The Working Model

The working model is surveyed, contact-point areas defined, saddle flange extensions and palatal outline marked in. The peripheral beading is not to be confused with a finishing line even though it doubles as one in some areas of the partial denture.

Where the pontic area is broad the peripheral seal goes across the alveolar crest, avoiding the free gingivae by at least 3 mm and feathers out into the alveolar mucosa (Figure 4 a and b). In the finished denture, a full peripheral seal is achieved.

The beading is governed by the resiliency of the tissue. The depth of the inscription flows from thick to thin throughout the outline. This inscription should be done by the clinician or accurate detailing of its depth relayed to the technician

Once the seal’s extent and depth has been determined it is inscribed as a well defined “V”

Check that the path of insertion is in harmony with the outline. However, the path of insertion can be a complex one not determined by surveying but rather by eye-balling the cast. Often a flange area can be placed into an undercut and the denture rotated into place, especially the anterior flange. This is determined by “feel”for the three dimensional path of insertion rather than measurement since a surveyor gives a plane of insertion only (Figure 5).

The interproximal area is waxed out, under the survey line, to present a negative tooth form. It is important that this wax out does not run into the inscribed peripheral seal (Figure 6).

The contact area can be scraped just a little to leave a ledge. This serves two purposes: it ensures a little extra material at the contact point if an amalgam is to be added and gives a finishing line to trim to. The aim is to place the denture into a patient’s mouth utilising the flexibility and compressability of the mucoperiosteum, attached alveolar mucosa, and periodontal membrane. Once in place, the denture should blend into the oral tissues and be supported by them.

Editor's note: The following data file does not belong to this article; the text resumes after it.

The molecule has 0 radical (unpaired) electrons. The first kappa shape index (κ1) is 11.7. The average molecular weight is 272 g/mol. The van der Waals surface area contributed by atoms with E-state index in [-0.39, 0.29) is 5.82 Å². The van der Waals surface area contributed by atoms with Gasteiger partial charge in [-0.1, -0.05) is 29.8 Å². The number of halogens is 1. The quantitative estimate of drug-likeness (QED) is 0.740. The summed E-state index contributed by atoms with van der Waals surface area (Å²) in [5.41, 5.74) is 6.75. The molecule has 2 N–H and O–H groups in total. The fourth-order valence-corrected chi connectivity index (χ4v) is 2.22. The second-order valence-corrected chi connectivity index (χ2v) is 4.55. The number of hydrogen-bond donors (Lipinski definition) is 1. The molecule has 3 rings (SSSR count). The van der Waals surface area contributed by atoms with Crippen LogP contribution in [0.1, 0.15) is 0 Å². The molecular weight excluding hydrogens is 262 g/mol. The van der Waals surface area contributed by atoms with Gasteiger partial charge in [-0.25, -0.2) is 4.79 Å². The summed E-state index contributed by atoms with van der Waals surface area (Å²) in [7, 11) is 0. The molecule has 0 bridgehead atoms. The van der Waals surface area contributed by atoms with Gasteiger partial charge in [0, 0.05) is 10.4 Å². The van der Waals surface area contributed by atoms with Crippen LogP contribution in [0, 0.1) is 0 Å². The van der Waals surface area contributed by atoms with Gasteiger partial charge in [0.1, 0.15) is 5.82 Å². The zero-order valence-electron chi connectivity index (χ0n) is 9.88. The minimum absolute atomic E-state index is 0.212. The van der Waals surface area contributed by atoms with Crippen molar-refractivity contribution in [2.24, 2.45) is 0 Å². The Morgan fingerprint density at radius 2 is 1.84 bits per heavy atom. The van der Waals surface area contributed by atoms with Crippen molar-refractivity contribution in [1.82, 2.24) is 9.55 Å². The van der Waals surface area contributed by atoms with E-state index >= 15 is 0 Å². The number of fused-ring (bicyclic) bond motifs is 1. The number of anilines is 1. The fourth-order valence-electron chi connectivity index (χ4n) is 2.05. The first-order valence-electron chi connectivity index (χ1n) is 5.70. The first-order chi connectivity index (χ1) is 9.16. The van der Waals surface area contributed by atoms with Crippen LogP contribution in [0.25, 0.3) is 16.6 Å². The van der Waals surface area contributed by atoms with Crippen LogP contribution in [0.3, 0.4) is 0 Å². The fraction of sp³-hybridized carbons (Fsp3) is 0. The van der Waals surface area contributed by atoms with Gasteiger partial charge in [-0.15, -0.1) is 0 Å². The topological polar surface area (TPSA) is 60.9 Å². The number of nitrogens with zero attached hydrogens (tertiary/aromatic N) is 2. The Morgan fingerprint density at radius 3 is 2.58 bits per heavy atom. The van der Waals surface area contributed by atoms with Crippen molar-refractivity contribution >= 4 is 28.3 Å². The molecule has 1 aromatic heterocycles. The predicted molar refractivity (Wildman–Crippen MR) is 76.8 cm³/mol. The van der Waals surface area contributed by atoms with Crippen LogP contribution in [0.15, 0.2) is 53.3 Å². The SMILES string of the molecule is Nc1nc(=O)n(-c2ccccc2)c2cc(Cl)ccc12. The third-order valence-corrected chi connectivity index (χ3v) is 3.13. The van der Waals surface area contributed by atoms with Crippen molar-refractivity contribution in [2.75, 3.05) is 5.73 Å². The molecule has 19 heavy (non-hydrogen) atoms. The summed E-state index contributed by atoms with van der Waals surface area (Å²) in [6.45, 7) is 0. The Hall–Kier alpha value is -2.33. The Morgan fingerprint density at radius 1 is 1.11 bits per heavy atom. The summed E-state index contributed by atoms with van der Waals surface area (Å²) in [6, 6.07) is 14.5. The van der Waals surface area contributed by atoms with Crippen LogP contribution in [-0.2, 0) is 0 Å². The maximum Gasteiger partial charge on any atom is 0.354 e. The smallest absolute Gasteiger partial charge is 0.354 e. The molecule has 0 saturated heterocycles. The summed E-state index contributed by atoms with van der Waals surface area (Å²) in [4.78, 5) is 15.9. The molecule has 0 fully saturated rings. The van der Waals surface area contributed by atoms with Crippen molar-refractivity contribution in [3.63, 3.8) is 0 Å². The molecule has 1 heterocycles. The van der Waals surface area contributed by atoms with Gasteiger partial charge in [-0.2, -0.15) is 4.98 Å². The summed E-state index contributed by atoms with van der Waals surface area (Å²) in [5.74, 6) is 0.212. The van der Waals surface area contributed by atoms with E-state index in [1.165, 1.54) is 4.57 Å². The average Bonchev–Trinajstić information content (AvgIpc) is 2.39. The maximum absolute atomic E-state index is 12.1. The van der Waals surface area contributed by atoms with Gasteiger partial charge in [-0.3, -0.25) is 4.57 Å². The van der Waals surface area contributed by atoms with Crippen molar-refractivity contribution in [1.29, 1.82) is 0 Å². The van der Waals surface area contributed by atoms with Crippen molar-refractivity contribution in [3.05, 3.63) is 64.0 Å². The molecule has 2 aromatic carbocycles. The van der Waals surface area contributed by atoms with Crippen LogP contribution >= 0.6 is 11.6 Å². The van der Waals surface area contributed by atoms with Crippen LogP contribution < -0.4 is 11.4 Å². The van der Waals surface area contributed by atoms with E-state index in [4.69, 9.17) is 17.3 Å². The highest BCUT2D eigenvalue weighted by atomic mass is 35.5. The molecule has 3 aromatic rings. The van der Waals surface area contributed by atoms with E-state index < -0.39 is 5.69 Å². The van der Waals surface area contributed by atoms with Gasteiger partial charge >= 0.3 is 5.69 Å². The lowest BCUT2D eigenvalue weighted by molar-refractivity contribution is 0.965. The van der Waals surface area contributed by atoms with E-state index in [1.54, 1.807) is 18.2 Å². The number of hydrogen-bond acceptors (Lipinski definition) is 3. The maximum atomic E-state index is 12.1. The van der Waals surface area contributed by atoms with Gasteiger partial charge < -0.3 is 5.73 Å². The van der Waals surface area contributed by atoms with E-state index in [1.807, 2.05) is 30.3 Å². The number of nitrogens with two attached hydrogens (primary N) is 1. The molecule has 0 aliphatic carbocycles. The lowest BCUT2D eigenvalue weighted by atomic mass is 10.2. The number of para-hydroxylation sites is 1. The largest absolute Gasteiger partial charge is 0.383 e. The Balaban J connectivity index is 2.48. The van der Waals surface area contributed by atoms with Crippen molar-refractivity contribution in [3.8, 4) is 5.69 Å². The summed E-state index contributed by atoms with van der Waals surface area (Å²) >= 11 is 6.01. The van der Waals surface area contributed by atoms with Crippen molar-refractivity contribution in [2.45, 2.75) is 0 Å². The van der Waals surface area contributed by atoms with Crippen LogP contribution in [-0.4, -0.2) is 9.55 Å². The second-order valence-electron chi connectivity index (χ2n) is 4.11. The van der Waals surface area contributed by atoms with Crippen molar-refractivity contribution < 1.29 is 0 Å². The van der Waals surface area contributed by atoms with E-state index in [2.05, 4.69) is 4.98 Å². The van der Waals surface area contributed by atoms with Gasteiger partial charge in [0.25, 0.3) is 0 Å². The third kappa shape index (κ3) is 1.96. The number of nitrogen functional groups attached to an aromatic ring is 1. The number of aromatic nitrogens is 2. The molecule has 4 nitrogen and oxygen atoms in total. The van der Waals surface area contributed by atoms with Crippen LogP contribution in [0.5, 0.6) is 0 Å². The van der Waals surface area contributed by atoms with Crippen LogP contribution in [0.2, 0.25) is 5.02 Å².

The surveyed, inscribed, waxed-out model is duplicated with alginate. This is best achieved by soaking the cast in warm water with a few drops of detergent added. This mimics the temperature of the oral environment, a temperature for which alginates are formulated. The detergent also lowers the surface tension, minimising bubble formation.

Once the impression has been poured up it is important to critically examine it for defects. This is difficult to do since all the guide lines and pencil marks are not present. Should any defects, or bubbles be present these can be carefully adjusted on the duplicate model using the master model as a guide. These areas are noted on the master cast so that seating difficulties after processing can be anticipated and these areas can be preferentially adjusted before placing the rough finished partial denture back onto the master cast. If the errors are too gross it is better to abandon the duplicate and redo it (Figure 7). The centric record, try-in, are routine.

The finishing stages

When the denture is deflasked it is rough finished and carefully eased onto the master cast. Any over finished areas are immediately obvious and are the principal cause for failure (Figure 8).

Without a reference cast it is impossible to assess this.

The success of the plastic partial denture is in large part determined by establishing contact point continuity and a durable tight prosthesis tooth contact.

The contact point is defined the wax-out stage. Since the contact area was adjusted on the master model there is some extra tolerance to finishing. Amalgam can be placed as a contact point if acrylic teeth are used. This produces a more durable contact. A class V amalgam can be quickly placed using a number 8 to 12 inverted cone bur (Figure 9). Highly polished accurately placed contact points can be positioned using the master cast as a reference (Figure 10).

If porcelain teeth are used this is not necessary.